However, Lilli Steingraeber, the director of ProviThor and a pioneer microdosing entrepreneur, claimed that “truffles have a very constant amount of psilocybin and nearly no psilocin or baeocystin — actually, all truffles are nearly the same, no matter what marketing teams claim.”
The takeaway here is that you’re better off looking at the psilocybin content of each magic truffle type a vendor has available than looking at the strain.
Steingraeber claimed that “magic truffles, when fresh, taste between ‘awful’ and ‘quite OK,’ depending on the way they were packaged and the time inside the package.” They taste nutty and a bit like dirt. Most people don’t find it very pleasant.
Luckily there are alternatives to chewing them. You can grind and wash them down with water or add warm water to them and have it as tea. Remember that the water should only be warm — boiling water can compromise their effects.
The director of ProviThor shared another great tip: “dried truffles need to be soaked first before you can eat them and soaking with drinkable hard alcohol (gin, Amaretto, etc.) makes them taste really good.”
Fresh truffles have a shelf life of anywhere from a month to 3 months if stored continuously at two to five degrees Celsius. 24High, a leading Dutch smart shop, claims that fresh truffles can last “between two and three months if you store them in a fridge (at) five degrees (Celsius).” Be aware that their appearance may change, though — no need to be alarmed if it happens!
So, just follow the storage advice put forward by the vendor you buy from. You should be able to easily find this information on their website or on the product label.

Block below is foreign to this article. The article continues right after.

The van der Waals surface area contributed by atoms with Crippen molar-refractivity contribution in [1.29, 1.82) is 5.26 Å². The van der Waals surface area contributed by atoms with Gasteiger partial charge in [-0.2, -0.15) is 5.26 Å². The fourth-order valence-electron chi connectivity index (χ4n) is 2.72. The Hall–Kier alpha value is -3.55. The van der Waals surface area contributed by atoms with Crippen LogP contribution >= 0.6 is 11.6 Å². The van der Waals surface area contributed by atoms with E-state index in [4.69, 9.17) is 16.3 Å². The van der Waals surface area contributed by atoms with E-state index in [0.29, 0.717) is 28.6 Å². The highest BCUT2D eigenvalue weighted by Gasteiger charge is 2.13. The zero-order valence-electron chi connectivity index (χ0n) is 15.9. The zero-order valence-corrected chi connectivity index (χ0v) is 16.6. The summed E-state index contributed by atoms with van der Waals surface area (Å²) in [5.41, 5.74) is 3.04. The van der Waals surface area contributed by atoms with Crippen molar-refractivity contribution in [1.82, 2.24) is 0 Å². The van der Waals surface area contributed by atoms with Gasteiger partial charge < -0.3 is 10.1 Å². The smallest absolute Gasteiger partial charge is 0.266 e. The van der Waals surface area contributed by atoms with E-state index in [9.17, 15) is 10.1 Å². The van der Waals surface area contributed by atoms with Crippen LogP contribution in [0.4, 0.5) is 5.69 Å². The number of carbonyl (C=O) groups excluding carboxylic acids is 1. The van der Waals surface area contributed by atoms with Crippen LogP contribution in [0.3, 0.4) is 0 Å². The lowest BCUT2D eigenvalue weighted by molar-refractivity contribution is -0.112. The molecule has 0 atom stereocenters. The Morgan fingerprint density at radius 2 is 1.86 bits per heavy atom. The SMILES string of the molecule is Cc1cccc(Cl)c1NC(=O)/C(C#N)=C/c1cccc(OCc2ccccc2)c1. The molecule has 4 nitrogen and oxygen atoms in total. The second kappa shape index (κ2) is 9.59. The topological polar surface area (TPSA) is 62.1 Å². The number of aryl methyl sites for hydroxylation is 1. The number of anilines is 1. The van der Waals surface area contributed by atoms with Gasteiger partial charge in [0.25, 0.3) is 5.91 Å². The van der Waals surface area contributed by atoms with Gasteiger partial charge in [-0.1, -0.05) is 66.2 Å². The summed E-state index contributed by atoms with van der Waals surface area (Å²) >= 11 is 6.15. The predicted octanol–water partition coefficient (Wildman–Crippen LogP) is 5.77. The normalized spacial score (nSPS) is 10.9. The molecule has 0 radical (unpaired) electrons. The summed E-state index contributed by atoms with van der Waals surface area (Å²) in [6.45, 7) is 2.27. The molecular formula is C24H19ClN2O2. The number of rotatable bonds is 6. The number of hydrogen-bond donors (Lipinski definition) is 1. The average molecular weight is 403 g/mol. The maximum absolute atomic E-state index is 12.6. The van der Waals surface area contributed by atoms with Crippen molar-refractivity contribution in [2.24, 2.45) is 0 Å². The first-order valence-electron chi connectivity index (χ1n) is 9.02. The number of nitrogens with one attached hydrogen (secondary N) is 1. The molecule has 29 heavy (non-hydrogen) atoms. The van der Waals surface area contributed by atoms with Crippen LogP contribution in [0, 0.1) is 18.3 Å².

When it comes to dried truffles, Lilli Steingraeber shared that they “have a near to eternal shelf life […] and after 3 years they are just as good as the first day” even without cooling.
Mixing With Alcohol
It is strongly advised that you not mix magic truffles with high amounts of alcohol. It takes away the purity of your experience and can lead to serious negative side effects, including nausea and mental instability. But if you’re just microdosing, it’s ok to have a few drinks.
As we mentioned above, both magic truffles and mushrooms are psychedelic but there are a number of factors that affect their legal status in different jurisdictions.
In this section, we’ll take a look at the legality of magic truffles in Canada, the US, and Europe.
Are Magic Truffles Legal in Canada?
Officially, magic truffles are illegal in Canada (just like magic mushrooms) because they contain psilocybin and psilocin, which are illegal substances.
However, you can still purchase both magic truffles and mushrooms online. Normally, they’re shipped from Europe, but this does not make them legal in Canada.
It’s easier to buy magic truffle grow kits, though. They’re less “legally questionable” since they don’t contain psilocybin or psilocin.
Are Magic Truffles Legal in the US?
When it comes to federal law, magic truffles are illegal in the US.
Under the Controlled Substances Act, psilocybin is a Schedule I substance, making mushrooms, truffles, and any other product containing it, illegal.
However, states have the power to create their own laws and regulations. So, are magic truffles legal in US states?
Oregon was the first and only state to decriminalize the possession and use of small amounts of certain drugs, including magic mushrooms and truffles, in November 2020.
They also approved a measure to implement a state-run program to legalize and oversee the medicinal use of psilocybin products to treat an array of mental health conditions. Washington, D.C. passed similar decriminalization laws recently.